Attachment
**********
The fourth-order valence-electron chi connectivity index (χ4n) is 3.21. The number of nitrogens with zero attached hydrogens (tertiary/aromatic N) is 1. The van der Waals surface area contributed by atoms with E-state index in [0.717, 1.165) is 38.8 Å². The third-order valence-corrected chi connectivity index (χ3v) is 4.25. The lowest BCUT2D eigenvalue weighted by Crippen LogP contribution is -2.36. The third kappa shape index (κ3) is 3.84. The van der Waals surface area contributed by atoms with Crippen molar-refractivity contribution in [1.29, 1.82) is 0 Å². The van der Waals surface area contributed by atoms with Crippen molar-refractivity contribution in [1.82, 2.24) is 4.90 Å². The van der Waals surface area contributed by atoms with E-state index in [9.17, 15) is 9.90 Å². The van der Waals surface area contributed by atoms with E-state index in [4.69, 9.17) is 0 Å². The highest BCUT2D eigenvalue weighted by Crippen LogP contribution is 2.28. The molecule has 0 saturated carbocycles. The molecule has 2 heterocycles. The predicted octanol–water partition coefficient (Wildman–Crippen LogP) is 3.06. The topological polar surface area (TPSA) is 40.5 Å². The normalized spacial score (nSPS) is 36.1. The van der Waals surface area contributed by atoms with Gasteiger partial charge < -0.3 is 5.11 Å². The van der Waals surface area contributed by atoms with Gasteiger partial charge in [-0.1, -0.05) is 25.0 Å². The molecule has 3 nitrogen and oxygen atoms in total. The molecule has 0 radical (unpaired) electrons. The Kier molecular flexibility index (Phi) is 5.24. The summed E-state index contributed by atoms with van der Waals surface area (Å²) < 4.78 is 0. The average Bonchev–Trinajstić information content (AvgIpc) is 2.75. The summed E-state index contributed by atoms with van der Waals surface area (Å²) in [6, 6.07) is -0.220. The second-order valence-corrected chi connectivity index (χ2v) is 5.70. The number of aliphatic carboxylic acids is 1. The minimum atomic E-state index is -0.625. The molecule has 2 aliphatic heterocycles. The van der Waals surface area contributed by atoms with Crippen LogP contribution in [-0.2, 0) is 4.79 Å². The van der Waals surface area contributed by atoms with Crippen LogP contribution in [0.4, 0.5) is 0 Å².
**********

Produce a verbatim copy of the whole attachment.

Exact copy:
The fourth-order valence-electron chi connectivity index (χ4n) is 3.21. The number of nitrogens with zero attached hydrogens (tertiary/aromatic N) is 1. The van der Waals surface area contributed by atoms with E-state index in [0.717, 1.165) is 38.8 Å². The third-order valence-corrected chi connectivity index (χ3v) is 4.25. The lowest BCUT2D eigenvalue weighted by Crippen LogP contribution is -2.36. The third kappa shape index (κ3) is 3.84. The van der Waals surface area contributed by atoms with Crippen molar-refractivity contribution in [1.29, 1.82) is 0 Å². The van der Waals surface area contributed by atoms with Crippen molar-refractivity contribution in [1.82, 2.24) is 4.90 Å². The van der Waals surface area contributed by atoms with E-state index in [9.17, 15) is 9.90 Å². The van der Waals surface area contributed by atoms with E-state index in [4.69, 9.17) is 0 Å². The highest BCUT2D eigenvalue weighted by Crippen LogP contribution is 2.28. The molecule has 0 saturated carbocycles. The molecule has 2 heterocycles. The predicted octanol–water partition coefficient (Wildman–Crippen LogP) is 3.06. The topological polar surface area (TPSA) is 40.5 Å². The normalized spacial score (nSPS) is 36.1. The van der Waals surface area contributed by atoms with Gasteiger partial charge < -0.3 is 5.11 Å². The van der Waals surface area contributed by atoms with Gasteiger partial charge in [-0.1, -0.05) is 25.0 Å². The molecule has 3 nitrogen and oxygen atoms in total. The molecule has 0 radical (unpaired) electrons. The Kier molecular flexibility index (Phi) is 5.24. The summed E-state index contributed by atoms with van der Waals surface area (Å²) < 4.78 is 0. The average Bonchev–Trinajstić information content (AvgIpc) is 2.75. The summed E-state index contributed by atoms with van der Waals surface area (Å²) in [6, 6.07) is -0.220. The second-order valence-corrected chi connectivity index (χ2v) is 5.70. The number of aliphatic carboxylic acids is 1. The minimum atomic E-state index is -0.625. The molecule has 2 aliphatic heterocycles. The van der Waals surface area contributed by atoms with Crippen LogP contribution in [-0.2, 0) is 4.79 Å². The van der Waals surface area contributed by atoms with Crippen LogP contribution in [0.4, 0.5) is 0 Å².